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The Boondock Saints(1999)
Irish brothers Connor and Murphy MacManus live and work in South Boston. After killing a Russian mobster in self-defense, the brothers believe they have found their calling from God ridding the earth of human evil. So they set out to complete their divine deed by ridding the streets of gangsters, criminals and lowlifes; and as the body count rises, the brothers become local heroes (deemed the “Boondock Saints”) even as the police are on their trail. By risking their lives for their beliefs of Veritas (truth) and Aequitas (justice), the vigilante brothers take the law into their own hands…until they are pursued by unorthodox FBI agent Paul Smecker who follows their trail of bloodshed, but admits that the boys are doing exactly what he has always secretly wished to happen.
For more about The Boondock Saints and the The Boondock Saints Blu-ray release, see the The Boondock Saints Blu-ray Review published by Ben Williams on March 4, 2009 where this Blu-ray release scored 3.0 out of 5.
Director: Troy Duffy
Writer: Troy Duffy
Starring: Willem Dafoe, Sean Patrick Flanery, Norman Reedus, Billy Connolly, David Ferry, Brian Mahoney
» See full cast & crew
The Boondock Saints Blu-ray Review
They're on a mission from God.
Reviewed by Ben Williams, March 4, 2009
If one were to combine Pulp Fiction with The Passion of the Christ; mix in a little of The Departed and just a sprinkle of Bonnie and Clyde, you'd have something like The Boondock Saints. It's a strange amalgamation of a film that attempts to be funny, violent and insightful, all at the same time, while never quite succeeding. The Boondock Saints is a cult film that failed miserably at the box-office; critics hated it and audiences weren't interested. Only through home video did the film ever find an audience; a pattern that seems to be repeating itself more frequently in recent years. The Boondock Saints has puzzled me for years and I've never been able to understand the film's appeal. So, thanks to Blu-ray, here's another chance.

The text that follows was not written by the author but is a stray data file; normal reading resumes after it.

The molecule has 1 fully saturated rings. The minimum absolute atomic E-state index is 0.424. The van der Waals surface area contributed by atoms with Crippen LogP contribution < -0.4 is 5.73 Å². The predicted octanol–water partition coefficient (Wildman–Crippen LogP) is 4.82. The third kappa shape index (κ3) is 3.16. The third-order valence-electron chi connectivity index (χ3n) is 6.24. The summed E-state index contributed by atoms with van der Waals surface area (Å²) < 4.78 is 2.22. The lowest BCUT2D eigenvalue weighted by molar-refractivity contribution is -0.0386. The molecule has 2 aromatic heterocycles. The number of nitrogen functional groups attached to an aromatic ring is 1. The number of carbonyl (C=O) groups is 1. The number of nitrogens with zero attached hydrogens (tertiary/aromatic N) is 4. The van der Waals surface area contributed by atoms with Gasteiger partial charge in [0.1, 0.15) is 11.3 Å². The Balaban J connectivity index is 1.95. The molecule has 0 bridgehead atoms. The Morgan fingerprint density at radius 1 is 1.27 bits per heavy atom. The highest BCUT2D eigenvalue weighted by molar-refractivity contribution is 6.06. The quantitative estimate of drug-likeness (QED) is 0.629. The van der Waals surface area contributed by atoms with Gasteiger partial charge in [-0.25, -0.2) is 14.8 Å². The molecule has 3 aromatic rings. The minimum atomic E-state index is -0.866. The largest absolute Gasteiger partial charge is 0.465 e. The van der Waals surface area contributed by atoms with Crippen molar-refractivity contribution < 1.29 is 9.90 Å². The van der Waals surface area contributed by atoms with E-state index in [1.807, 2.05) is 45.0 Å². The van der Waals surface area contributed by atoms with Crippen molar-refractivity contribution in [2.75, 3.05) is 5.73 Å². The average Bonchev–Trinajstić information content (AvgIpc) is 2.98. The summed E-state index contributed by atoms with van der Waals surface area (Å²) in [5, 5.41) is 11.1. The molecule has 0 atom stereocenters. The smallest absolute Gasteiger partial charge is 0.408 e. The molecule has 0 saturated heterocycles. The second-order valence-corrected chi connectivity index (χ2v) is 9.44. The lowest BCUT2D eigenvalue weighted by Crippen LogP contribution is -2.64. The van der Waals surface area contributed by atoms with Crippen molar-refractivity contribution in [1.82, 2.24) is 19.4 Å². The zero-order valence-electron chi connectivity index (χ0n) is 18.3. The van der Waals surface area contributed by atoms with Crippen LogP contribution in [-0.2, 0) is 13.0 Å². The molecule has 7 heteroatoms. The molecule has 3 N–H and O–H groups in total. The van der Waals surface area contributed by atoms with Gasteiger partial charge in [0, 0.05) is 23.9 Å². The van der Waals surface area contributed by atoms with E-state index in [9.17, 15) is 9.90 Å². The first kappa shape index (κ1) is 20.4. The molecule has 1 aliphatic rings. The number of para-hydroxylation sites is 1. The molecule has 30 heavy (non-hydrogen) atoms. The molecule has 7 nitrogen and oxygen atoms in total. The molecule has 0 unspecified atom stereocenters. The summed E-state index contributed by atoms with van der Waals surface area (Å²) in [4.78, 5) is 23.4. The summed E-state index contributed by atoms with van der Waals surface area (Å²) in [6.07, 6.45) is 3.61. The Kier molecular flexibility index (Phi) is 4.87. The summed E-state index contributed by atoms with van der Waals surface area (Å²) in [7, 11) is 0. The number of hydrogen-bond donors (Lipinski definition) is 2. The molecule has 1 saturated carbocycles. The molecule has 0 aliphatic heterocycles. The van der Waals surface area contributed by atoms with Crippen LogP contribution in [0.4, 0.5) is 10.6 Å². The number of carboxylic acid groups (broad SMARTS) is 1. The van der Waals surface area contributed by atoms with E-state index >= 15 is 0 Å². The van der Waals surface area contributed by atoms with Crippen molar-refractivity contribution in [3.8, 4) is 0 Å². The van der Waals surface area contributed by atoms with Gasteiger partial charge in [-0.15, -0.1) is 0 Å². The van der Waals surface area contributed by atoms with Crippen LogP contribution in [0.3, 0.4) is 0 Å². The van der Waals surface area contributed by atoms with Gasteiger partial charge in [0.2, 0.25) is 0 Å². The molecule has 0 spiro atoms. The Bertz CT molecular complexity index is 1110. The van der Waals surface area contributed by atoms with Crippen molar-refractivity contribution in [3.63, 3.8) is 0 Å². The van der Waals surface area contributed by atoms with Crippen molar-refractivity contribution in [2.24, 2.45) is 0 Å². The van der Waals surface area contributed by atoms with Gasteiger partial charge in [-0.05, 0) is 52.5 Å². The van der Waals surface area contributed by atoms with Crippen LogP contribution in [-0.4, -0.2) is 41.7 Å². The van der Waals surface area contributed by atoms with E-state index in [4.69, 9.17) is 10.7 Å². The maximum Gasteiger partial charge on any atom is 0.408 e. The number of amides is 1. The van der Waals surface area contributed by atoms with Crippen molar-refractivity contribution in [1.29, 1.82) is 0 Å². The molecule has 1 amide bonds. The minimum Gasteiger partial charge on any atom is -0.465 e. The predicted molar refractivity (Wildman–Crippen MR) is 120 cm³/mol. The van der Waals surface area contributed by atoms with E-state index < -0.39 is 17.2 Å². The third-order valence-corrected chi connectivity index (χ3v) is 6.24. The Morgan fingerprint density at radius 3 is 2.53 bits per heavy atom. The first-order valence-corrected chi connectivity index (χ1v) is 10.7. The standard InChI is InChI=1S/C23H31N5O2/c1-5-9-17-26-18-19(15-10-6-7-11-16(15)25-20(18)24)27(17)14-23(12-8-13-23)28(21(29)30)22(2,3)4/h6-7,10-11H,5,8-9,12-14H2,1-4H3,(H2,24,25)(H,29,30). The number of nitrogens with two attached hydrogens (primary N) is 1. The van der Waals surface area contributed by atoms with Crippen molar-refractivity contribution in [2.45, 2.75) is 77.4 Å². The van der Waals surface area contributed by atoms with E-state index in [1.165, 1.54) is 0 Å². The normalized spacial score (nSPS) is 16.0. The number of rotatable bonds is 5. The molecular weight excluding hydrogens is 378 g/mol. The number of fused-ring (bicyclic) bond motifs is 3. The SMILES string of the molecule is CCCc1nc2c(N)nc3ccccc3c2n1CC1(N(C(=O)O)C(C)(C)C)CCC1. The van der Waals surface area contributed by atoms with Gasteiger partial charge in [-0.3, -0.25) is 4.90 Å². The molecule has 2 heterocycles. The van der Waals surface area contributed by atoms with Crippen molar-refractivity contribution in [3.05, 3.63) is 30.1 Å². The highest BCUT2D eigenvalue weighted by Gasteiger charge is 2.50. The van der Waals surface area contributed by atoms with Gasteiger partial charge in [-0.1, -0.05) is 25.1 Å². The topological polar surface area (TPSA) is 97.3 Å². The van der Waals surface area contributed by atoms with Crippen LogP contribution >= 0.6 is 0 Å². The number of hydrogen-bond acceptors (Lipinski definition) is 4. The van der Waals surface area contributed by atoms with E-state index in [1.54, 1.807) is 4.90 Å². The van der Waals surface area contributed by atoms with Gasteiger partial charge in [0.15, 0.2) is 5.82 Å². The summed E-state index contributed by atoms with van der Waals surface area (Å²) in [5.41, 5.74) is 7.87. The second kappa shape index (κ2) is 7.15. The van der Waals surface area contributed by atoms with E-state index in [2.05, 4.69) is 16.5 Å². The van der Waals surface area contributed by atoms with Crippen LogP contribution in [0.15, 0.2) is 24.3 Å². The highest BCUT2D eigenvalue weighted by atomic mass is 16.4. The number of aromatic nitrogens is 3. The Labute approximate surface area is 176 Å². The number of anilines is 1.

Twin Irish / American brothers, Connor (Sean Patrick Flannery) and Murphy (Norman Reedus) McManus, become local heroes when they kill several Russian mob members in the throes of a barroom brawl. The brothers, both deeply religious, experience a vision from God that tells them to take the law into their own hands and to kill those who follow a life of crime. What follows is a vigilante rampage as Connor and Murphy embark on a killing spree targeting Boston's criminal underworld. FBI Agent Paul Smecker (Willem Dafoe) is dispatched to track down the wayward duo; finding himself conflicted as he inches closer and closer to putting a stop to the McManus' vengeful spree. Are these wayward souls saints on a mission from God, or sinners as equally in the wrong as the criminals they seek?
There's no doubt, whatsoever, that The Boondock Saints is, at times, terrifically entertaining. The McManus brothers are compelling characters who strike a different chord than the more traditional anti-heroes that occasionally find their way into films. Strangely, the film's plot is not unlike The Blues Brothers; a little more violence here, some catchy tunes there. What's missing from The Boondock Saints, is coherence. The film is all to often satisfied with being over the top and violent and often misses the mark in the subtleties of following any recognizable plot. Some of the film's shootouts and action scenes just continue on far too long to remain interesting; I often found myself bored by the non-stop action and witty one liners.
One of my biggest complaints about the film lies in the character of FBI Agent Paul Smeckler. Willem Dafoe is great in the role and seems to relish the flamboyant antics of his character, so no problem there. I do take issue, however, with the filmmakers' attempts at making Smeckler a homosexual, simply as a tool to make him more "shocking." By resorting to stereotyping as a characterization, the character seems designed for generating cheap laughs over anything of substance. It's all comes across as disingenuous in comparison to the seemingly earnest plight of the McManus twins.
Not that any of this really matters, of course; fans of the film will line up with glee to experience both the theatrical and extended cuts of The Boondock Saints that are included via seamless branching in this set. This is a film that you'll either love or loathe, with hardly any viewers falling in between.
The Boondock Saints Blu-ray, Video Quality
Anyone purchasing a copy of The Boondock Saints on Blu-ray, expecting to find a pristine looking film that dazzles the senses, is bound to be disappointed with the video contained on this release. Despite AVC Mpeg-4 encoding at 1080p, in the film's original theatrical aspect ratio of 2.40:1, this Blu-ray encode exposes the film's visual limitations and budgetary constraints. Inconsistency reigns with The Boondock Saints; the print is dirty, scarred and abused, while cheap film stock hampers almost every frame.